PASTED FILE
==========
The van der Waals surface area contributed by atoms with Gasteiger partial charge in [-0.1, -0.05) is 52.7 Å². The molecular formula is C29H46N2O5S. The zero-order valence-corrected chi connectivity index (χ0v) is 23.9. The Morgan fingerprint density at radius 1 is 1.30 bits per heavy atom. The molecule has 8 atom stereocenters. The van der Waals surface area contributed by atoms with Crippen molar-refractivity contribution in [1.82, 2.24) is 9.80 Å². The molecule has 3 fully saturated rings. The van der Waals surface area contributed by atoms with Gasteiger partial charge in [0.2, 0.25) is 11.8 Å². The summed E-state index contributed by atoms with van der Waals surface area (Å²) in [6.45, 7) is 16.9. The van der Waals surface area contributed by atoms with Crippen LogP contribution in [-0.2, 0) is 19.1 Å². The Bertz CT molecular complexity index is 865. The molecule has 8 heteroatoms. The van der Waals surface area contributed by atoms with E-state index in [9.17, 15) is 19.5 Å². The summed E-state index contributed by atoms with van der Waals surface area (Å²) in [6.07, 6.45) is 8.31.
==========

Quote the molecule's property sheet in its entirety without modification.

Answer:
The van der Waals surface area contributed by atoms with Gasteiger partial charge in [-0.1, -0.05) is 52.7 Å². The molecular formula is C29H46N2O5S. The zero-order valence-corrected chi connectivity index (χ0v) is 23.9. The Morgan fingerprint density at radius 1 is 1.30 bits per heavy atom. The molecule has 8 atom stereocenters. The van der Waals surface area contributed by atoms with Crippen molar-refractivity contribution in [1.82, 2.24) is 9.80 Å². The molecule has 3 fully saturated rings. The van der Waals surface area contributed by atoms with Gasteiger partial charge in [0.2, 0.25) is 11.8 Å². The summed E-state index contributed by atoms with van der Waals surface area (Å²) in [6.45, 7) is 16.9. The van der Waals surface area contributed by atoms with Crippen LogP contribution in [-0.2, 0) is 19.1 Å². The Bertz CT molecular complexity index is 865. The molecule has 8 heteroatoms. The van der Waals surface area contributed by atoms with E-state index in [9.17, 15) is 19.5 Å². The summed E-state index contributed by atoms with van der Waals surface area (Å²) in [6.07, 6.45) is 8.31.